G. K. Schulze-Menz 1964. Reihe Rosales. in A. Engler's Syllabus der Pflanzenfamilien mit besonderer Berücksichtigung der Nutzpflanzen nebst einer Übersicht über die Florenreiche und Florengebiete der Erde, Gebrüder Borntraeger, Berlin
Kalkman, C. (2004). "Rosaceae". In K. Kubitzki (ed.). Flowering plants, dicotyledons : Celastrales, Oxalidales, Rosales, Cornales, Ericales. Vol. 6. Berlin: Springer. pp. 343–386.
Goldblatt, P. (1976). "Cytotaxonomic studies in the tribe Quillajeae (Rosaceae)". Annals of the Missouri Botanical Garden. 63 (1): 200–206. doi:10.2307/2395226. JSTOR 2395226.
McNeill, J.; Barrie, F.R.; Buck, W.R.; Demoulin, V.; Greuter, W.; Hawksworth, D.L.; Herendeen, P.S.; Knapp, S.; Marhold, K.; Prado, J.; Prud'homme Van Reine, W.F.; Smith, G.F.; Wiersema, J.H.; Turland, N.J. (2012), International Code of Nomenclature for algae, fungi, and plants (Melbourne Code) adopted by the Eighteenth International Botanical Congress Melbourne, Australia, July 2011, vol. Regnum Vegetabile 154, A.R.G. Gantner Verlag KG, ISBN 978-3-87429-425-6 Article 19.
Sterling, C. (1965). "Comparative morphology of the carpel in the Rosaceae. V. Pomoideae: Amelanchier, Aronia, Malacomeles, Malus, Peraphyllum, Pyrus, Sorbus". American Journal of Botany. 52 (4): 418–426. doi:10.2307/2440337. JSTOR 2440337.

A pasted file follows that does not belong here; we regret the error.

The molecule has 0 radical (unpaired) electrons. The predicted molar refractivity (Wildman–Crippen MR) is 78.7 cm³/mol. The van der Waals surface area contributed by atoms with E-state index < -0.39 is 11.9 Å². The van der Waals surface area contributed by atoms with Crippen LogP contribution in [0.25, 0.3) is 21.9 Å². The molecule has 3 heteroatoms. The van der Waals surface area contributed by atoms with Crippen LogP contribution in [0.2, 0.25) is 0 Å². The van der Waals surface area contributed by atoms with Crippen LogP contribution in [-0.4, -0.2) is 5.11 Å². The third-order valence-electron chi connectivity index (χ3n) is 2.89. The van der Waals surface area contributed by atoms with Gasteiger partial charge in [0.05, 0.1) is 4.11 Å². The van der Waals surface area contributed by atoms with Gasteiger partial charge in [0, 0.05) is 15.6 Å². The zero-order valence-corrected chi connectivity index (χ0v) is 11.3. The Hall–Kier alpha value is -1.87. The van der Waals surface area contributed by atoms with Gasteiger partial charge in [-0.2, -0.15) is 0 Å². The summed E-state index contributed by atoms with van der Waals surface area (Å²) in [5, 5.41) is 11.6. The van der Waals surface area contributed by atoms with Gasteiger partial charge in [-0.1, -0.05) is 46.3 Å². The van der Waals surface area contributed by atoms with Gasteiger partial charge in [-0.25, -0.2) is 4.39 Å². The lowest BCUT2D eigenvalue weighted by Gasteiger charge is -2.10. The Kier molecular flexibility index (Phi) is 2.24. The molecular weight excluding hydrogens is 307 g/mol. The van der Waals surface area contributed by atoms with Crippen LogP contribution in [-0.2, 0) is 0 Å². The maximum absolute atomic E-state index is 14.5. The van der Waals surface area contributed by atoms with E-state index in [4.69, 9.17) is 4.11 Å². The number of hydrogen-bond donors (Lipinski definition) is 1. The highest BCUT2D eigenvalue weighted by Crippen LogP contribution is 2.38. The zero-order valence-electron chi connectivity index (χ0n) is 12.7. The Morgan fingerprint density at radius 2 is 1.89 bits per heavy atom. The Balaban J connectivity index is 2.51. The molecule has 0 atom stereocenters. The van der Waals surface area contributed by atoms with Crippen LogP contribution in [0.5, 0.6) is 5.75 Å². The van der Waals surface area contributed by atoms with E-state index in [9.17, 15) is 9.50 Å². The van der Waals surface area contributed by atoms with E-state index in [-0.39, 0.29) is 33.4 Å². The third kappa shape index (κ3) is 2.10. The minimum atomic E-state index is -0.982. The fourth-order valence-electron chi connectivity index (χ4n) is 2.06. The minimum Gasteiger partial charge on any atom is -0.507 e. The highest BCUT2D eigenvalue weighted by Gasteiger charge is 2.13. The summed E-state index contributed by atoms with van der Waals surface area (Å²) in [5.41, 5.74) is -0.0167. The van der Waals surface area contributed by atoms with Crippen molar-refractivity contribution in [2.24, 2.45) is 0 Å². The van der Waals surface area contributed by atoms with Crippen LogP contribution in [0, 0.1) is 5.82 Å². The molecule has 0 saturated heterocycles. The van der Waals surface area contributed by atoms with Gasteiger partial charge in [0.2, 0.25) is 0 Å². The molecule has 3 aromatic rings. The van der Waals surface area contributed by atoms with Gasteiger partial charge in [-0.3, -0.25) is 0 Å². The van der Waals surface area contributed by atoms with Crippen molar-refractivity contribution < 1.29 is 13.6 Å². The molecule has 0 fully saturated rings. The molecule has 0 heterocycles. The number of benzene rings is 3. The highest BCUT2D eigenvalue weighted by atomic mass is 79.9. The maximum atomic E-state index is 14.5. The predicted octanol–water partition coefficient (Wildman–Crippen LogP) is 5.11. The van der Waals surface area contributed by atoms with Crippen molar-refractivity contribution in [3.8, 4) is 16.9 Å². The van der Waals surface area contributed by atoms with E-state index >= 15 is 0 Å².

Campbell, C.S.; Evans, R.C.; Morgan, D.R.; Dickinson, T.A.; Arsenault, M.P. (2007). "Phylogeny of subtribe Pyrinae (formerly the Maloideae, Rosaceae): Limited resolution of a complex evolutionary history". Plant Systematics and Evolution. 266 (1–2): 119–145. doi:10.1007/s00606-007-0545-y.
Stace, C. A. 1975. Hybridization and the flora of the British Isles. Academic Press, London.
Potter, D.; Eriksson, T.; Evans, R.C.; Oh, S.H.; Smedmark, J.E.E.; Morgan, D.R.; Kerr, M.; Robertson, K.R.; Arsenault, M.P.; Dickinson, T.A.; Campbell, C.S. (2007). Phylogeny and classification of Rosaceae. Plant Systematics and Evolution. 266(1–2): 5–43. doi:10.1007/s00606-007-0539-9